Raphael Varane confesses the brain trauma he has played with in his career – La Opinion

Raphael Varane confesses the brain trauma he has played with in his career – La Opinion

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At just 30 years old and 14 of them as a professional soccer player, French defender Raphael Varane can say that his career as a player has been one full of great achievements and successes at the club and national team level as well. Varane debuted at RC Lens in his native France and then joined the ranks of Real Madrid in Spain where he spent 10 years before heading to the Premier League and dressing up as the ‘Red Devil’ as a Manchester United player.

The 1 meter 90 tall central defender made history with the national team of his country in the 2018 Russia World Cup by winning it and being considered one of the best players in said tournament. However, Varane’s health was compromised in several moments that marked his career and this was confirmed by the defender himself in an extensive interview that he had recently and confirmed that he had suffered from concussions in his career as a player. .

Varane finally spoke about it

“Personally I don’t know if I will live to be 100 years old, but I know that I damaged my body,” said the player in dialogue with the French newspaper L’Equipe. Varane made it clear how a situation that is part of the game such as heading the ball on different occasions affected his health and, incredible as it may seem, resulted in his health being compromised, even to the point of brain damage.

“If we review three of the worst games of my career, there are at least two of the previous ones in which he had suffered a concussion a few days before: against Germany in the quarterfinals of the 2014 World Cup (1-0 loss) and with Real Madrid against Manchester City in the round of 16 of the 2020 Champions League ( return match in England that ended 2-1 for the visit)”, commented the footballer born in the city of Lille.

Problems in the middle of the World Cup

Varane recalled that in the round of 16 match of the World Cup against Nigeria, he hit the ball with his temple and then ended up on the ground inside the goal in the net: “I finish the game, but I’m on ‘autopilot’ mode. If someone had spoken to me at that moment I don’t even know if I would have been able to respond. I don’t remember the game after this shock,” explained the central defender.

After explaining that he felt dehydrated and that, despite not being 100% fit, He didn’t want to miss the game against Germany to qualify for the World Cup semi-finals, Varane said the following about it: “I felt eye fatigue. Looking back, I say to myself, ‘If I had known it was a concussion, would I have said so, even if it meant not playing this game?’ I don’t even know if there was evidence ten years ago. How can I measure at that moment my ability to play or not? You can’t blame the doctors either, it’s a bit of a bastard situation. In ten years, I never wanted to talk about it because it might sound like an apology and I never wanted it to seem that way, because it’s not.”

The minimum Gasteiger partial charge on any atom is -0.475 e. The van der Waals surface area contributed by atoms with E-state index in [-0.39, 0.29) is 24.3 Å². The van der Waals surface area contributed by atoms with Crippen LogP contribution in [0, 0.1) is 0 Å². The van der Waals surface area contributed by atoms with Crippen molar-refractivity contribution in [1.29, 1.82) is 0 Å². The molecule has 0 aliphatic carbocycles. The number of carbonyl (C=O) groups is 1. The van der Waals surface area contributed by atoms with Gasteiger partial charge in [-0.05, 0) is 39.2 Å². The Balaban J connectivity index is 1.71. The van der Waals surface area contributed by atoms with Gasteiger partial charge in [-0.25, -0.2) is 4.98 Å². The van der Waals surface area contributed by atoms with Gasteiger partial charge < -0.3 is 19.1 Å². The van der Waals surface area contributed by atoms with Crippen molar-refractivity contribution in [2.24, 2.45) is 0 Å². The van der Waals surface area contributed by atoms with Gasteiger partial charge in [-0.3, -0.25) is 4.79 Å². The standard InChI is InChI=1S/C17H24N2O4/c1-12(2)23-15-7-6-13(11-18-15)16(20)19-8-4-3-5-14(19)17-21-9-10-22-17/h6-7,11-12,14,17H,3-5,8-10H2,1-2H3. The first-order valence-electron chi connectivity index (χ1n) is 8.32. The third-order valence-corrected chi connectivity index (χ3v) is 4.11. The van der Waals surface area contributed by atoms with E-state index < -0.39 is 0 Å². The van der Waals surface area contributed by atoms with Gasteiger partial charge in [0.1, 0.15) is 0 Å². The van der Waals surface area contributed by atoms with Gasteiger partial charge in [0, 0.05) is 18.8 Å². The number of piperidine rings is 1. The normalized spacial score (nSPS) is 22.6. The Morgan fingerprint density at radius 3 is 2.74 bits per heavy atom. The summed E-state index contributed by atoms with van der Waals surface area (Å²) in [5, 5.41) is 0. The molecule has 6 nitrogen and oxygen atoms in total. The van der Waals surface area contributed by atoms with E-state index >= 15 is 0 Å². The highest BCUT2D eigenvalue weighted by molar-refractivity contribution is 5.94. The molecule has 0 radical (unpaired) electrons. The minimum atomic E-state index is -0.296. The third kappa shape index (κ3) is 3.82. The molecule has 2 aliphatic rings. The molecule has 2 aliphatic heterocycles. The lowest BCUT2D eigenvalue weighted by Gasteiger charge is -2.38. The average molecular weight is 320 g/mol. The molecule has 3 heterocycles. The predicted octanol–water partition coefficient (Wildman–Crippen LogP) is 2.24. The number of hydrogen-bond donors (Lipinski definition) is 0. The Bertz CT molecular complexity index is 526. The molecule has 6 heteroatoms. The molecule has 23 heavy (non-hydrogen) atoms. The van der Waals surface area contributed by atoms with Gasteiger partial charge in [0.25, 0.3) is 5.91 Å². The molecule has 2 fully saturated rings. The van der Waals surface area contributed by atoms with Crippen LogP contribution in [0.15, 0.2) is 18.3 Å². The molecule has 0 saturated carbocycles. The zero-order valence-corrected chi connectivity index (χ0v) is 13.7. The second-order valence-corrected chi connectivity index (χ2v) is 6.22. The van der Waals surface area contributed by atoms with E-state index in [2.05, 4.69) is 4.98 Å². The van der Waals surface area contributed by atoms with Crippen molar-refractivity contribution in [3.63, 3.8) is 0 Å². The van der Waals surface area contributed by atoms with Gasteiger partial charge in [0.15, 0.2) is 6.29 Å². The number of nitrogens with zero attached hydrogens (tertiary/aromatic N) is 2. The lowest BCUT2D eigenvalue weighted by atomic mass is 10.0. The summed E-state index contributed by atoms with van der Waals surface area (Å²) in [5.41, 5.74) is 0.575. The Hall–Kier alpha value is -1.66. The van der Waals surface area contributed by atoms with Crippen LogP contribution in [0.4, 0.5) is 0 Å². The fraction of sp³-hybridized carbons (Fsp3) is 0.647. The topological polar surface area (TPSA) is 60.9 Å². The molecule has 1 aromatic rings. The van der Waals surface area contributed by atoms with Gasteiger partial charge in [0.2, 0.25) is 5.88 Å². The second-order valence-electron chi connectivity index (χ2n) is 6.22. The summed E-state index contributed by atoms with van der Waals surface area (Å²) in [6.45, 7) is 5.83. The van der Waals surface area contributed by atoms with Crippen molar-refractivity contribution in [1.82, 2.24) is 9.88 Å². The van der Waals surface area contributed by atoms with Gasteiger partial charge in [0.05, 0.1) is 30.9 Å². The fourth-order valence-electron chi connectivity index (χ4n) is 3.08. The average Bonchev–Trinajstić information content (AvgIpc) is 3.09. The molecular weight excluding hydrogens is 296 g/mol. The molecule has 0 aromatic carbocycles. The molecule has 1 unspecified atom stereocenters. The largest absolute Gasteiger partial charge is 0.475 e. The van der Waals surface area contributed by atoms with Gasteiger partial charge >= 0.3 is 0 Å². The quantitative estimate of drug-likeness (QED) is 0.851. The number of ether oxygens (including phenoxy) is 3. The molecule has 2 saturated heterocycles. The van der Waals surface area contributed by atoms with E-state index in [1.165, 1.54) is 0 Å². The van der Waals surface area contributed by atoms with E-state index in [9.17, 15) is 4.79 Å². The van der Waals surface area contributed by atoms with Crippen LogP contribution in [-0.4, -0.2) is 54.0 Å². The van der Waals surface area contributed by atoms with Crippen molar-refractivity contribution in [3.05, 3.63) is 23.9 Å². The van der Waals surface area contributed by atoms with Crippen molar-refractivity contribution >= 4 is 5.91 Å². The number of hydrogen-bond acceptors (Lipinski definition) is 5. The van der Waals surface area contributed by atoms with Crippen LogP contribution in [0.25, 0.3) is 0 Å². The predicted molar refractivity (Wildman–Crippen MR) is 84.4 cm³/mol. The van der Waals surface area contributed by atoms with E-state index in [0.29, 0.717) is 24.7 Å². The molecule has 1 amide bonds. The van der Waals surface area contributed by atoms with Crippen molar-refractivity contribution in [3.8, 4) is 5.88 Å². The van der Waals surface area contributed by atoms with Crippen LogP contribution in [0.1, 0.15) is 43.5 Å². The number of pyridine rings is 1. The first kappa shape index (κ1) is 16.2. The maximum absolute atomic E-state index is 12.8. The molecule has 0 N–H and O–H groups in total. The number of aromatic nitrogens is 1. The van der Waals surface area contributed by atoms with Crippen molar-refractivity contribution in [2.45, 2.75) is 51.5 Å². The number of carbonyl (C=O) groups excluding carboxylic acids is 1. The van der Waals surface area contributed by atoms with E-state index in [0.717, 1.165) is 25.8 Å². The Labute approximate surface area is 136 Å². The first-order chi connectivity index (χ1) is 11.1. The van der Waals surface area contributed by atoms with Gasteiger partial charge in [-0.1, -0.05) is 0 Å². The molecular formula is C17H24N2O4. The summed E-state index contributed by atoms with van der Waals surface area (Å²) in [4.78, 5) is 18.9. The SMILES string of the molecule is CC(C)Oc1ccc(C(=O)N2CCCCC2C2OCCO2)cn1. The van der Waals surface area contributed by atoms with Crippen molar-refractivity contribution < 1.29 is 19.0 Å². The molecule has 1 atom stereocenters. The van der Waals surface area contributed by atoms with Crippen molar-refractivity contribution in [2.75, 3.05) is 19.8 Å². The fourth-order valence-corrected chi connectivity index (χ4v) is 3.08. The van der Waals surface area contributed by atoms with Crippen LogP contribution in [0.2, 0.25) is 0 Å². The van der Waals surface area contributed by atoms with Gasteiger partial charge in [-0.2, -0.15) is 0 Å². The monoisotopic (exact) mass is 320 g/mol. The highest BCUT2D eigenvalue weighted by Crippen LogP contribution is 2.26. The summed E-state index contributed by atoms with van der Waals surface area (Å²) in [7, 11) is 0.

The goal that gave Germany victory was scored by Mats Hummels, and Varane was precisely the man who was marking him at that moment: “Personally, he asked me if I was suitable. I felt diminished, but in the end I played and played quite well, although I lost this duel. “What we will never know is what would have happened if he had received another hit to the head,” added the United player.

Varane also remembered the duel against Getafe for the Spanish leaguewhich was prior to the match against Manchester City of those led by Pep Guardiola in which he made a key error that resulted in the elimination of the merengue team.

“During a league match I received a ball on the head from a corner and had to leave the field. I followed a five-day recovery protocol without much effort. Then we had a few days off and I remember feeling intensely tired, but I thought it was related to the usual decompression at the end of the season,” Varane recalled.

“I felt it (fatigue and not being at 100%) since the warm-up, I told myself: wake up. I almost wanted to slap myself. During the match, my first three balls were technically clean, but it was too slow. I couldn’t concentrate on staying in my match, I was like a spectator. The game went badly for me and, in retrospect, I realized that it was related to the shock I had suffered,” he recalled about the 2-1 defeat for Real Madrid, with the Frenchman himself being one of the players who was in the actions of City’s goals.

Advice for your child on this whole topic

The French player said that he advised his 7-year-old son not to try to head the ball after finally understanding the consequences that this can entail. “The dangers of heading must be instilled in all amateur and youth soccer fields.”

“My experience allowed me to have the right reflexes and I would like it to be useful to other players without them having to experience the same things as me. I put myself in danger. Talking about it can allow them to better analyze the situation and make decisions knowing the risks,” concluded the Manchester United player.

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